It wasn’t that long ago that you could find old analog cameras for dirt cheap, but in the last few years new users have started using film and the prices of certain cameras on the second-hand market have skyrocketed. Although film photography seems to have finally found its niche user base, parts for old school cameras and—and people who know how to repair them—are scarce. After all, for many years it was simply cheaper to buy a new old camera then it was to repair a busted one.

Camera Rescue is a Finnish based organization that is trying to change that. They’ve seen the way that prices in the secondary market have been rising and feel that all film cameras need to be kept in working order for as long as possible. The company was founded in 2018 with a mission to rescue, when necessary rehab, and ultimately rehome 100,000 analog cameras by 2020. To date they have rescued 46,000 analog cameras.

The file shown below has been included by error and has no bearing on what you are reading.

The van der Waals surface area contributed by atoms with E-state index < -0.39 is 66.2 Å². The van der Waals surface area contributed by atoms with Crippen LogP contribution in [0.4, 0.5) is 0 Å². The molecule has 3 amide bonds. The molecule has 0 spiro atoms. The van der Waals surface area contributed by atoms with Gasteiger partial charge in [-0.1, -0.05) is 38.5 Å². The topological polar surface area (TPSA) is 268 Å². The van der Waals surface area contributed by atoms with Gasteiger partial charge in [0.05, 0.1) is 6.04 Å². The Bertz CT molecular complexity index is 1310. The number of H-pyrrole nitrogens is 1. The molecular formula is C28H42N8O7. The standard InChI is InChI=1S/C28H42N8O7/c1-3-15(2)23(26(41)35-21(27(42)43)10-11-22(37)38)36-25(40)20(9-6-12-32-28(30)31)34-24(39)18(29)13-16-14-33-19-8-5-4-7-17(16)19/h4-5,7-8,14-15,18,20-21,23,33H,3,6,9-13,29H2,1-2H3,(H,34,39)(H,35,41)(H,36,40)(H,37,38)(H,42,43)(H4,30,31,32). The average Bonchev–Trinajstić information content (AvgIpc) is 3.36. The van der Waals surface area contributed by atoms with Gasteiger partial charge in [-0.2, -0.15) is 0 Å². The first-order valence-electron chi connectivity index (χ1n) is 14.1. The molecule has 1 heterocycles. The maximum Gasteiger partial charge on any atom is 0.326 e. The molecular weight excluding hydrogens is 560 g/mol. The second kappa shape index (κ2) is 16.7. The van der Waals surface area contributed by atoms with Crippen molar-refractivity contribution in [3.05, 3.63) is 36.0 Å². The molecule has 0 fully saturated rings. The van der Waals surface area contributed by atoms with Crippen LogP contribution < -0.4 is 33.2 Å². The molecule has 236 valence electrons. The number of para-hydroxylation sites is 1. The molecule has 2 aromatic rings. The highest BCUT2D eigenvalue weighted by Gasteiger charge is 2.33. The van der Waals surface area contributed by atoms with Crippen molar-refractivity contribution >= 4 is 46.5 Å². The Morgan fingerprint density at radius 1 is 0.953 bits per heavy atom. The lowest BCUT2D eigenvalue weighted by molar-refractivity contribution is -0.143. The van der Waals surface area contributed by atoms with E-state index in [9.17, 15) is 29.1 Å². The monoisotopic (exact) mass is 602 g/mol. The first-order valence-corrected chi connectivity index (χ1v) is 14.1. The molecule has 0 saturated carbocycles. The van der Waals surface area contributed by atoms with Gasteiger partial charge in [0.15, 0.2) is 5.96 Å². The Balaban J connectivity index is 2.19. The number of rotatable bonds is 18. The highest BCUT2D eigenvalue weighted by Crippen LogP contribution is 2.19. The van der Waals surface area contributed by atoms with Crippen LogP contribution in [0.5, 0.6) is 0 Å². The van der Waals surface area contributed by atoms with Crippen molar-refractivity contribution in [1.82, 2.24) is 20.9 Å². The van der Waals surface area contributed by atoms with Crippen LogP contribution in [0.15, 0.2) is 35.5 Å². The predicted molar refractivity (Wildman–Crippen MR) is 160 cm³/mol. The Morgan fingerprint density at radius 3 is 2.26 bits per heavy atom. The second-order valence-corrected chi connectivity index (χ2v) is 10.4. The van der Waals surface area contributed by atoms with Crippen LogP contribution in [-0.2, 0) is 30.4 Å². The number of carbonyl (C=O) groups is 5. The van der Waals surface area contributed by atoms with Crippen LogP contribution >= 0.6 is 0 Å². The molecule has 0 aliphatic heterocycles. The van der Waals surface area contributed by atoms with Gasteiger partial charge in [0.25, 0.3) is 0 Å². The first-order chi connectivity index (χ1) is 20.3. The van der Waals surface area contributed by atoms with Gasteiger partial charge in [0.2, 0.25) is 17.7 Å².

Leica M4-2 camera
Camera Rescue is on a mission to save 100,000 film cameras by 2020. Cameraville

Jordan Lockhart of Cameraville (who actually helps Camera Rescue track down old cameras in the U.S.) recently released a 10 minute bts video from the Camera Rescue headquarters. In the video Lockhart and Juho Leppänen, one of Camera Rescue’s core team members, dig into the organization’s methods for finding old cameras, getting them back in shooting shape, and then putting them up for sale on Kamera Store to put them back in the hands of active photographers.

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If you happen to have a stash of spare analog parts or just a box full of analog gear that’s collecting dust, Camera Rescue may be able to take it off your hands. The website has some helpful resources for analog shooters looking for repairs on their personal analog equipment as well.

Organizations like Camera Rescue are helping keep this niche photography market viable and we can’t wait to see what they do in the next few years.